On a quarter acre of land back in the States, I planted three trees: apple, peach, and pear. They required almost no effort on my part, and the trees produced so much fruit that I couldn’t give it away fast enough. I had to allow much of it to go back to the soil.
     I also planted vegetables, berries, and spices. My small yard also boasted a flower garden, a rock garden, a water garden, a strolling path, and some small statuary. Since I focused on indigenous plants and natural gardening methods, my gardens required very little care. I called this arrangement a meander garden.
     Hand terracing the yard gave me plenty of exercise and satisfaction, and the food I grew was cost free and healthier than store-bought foods.
     Here in the big city, I can’t have a garden, but I do grow peppermint. From time to time, I buy food from the locals in the day market. It usually costs about half what it would cost at Carrefour, the French hypermarket that has put a lot of traditional mom-and-pop stores out of business.
     Here’s where economists enter the picture. I’ve heard all my life that thrift, which is economically beneficial for people as individuals, is economically terrible for people as a nation.
     That’s because most economists measure economic good by the gross domestic product (GDP). The more money people spend, they more value they supposedly receive. If they go into debt, they’re supposedly even better off.
     The trouble is, money spent doesn’t necessarily mean value received. If John’s income is twice as much as Bill’s but he spends half his income on medical bills, we can’t say that John is twice as well off as Bill. If more people in a certain country grow their own food or buy it from a farmers’ market, they’re receiving more value for less money than the country where more people buy their food in cans at a supermarket.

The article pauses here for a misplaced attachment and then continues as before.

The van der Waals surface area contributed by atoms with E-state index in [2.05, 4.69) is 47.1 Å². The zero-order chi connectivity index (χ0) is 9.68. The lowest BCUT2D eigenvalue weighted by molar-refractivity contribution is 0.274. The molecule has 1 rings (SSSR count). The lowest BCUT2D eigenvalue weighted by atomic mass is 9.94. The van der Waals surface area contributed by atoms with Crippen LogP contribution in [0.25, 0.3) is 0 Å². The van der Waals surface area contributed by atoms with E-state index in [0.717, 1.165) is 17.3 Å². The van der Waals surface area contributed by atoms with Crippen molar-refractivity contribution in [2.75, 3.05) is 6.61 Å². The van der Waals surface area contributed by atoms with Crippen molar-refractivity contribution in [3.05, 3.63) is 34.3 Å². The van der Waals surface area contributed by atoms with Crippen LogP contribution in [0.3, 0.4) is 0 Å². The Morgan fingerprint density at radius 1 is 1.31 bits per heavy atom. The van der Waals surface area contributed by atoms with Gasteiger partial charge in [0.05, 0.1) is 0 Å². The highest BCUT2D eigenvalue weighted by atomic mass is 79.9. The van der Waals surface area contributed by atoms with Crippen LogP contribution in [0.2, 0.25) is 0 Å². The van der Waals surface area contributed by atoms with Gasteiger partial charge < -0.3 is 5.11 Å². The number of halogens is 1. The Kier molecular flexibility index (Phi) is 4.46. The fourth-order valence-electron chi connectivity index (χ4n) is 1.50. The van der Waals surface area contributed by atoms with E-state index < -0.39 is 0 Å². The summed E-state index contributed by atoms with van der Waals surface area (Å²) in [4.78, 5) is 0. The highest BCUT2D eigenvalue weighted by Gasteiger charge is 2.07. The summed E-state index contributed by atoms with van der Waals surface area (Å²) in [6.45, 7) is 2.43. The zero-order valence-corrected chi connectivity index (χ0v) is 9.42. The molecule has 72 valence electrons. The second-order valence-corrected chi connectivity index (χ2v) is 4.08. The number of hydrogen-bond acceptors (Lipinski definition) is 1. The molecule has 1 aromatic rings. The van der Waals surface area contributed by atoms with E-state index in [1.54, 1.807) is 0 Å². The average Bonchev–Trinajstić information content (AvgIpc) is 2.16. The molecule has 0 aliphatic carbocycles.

We receive even more value if we sharply curtail our use of credit cards, checks, and even cash. The international banking cartel depends on us placing a higher priority on things they can manipulate than on things beyond their reach.
     They also depend on us failing to see things as they really are. They want us to believe that we can receive the benefits we want only by buying the goods, services, and even illusions that they control because that’s the only way they can get us to use fiat money, checks, and most of all credit cards.
     In point of fact, we already have all the power we need to gain freedom from economic slavery. Remember that people don’t buy air conditioners because they want air conditioners. They don’t even buy them because they want cooler air; they buy them because they want comfort. If comfort is what you want, who is most qualified to find the most reasonable and cost-effective means of gaining that benefit—you or a corporate advertiser?
     When we’re tempted to buy a product, we should stand consumerist advertising techniques on their head. We should ask ourselves, “What benefit do I want?” Then we can ask, “What’s the most reasonable way to get that benefit?” In most cases, we’ll find ourselves saying to the advertisers and the banksters, “No thanks. I’ll take the benefit. You can keep your lousy product.”
     As soon as we recognize that we can enjoy benefits without having to sell our souls to the banking cartel, we begin the road back to health, freedom, and real peace. Moreover, we’ll receive more than the benefits we had once thought could only be found in wasteful products. We’ll generate less pollution, conserve resources, incur less debt (if any), enjoy more freedom, and live happier and healthier lives.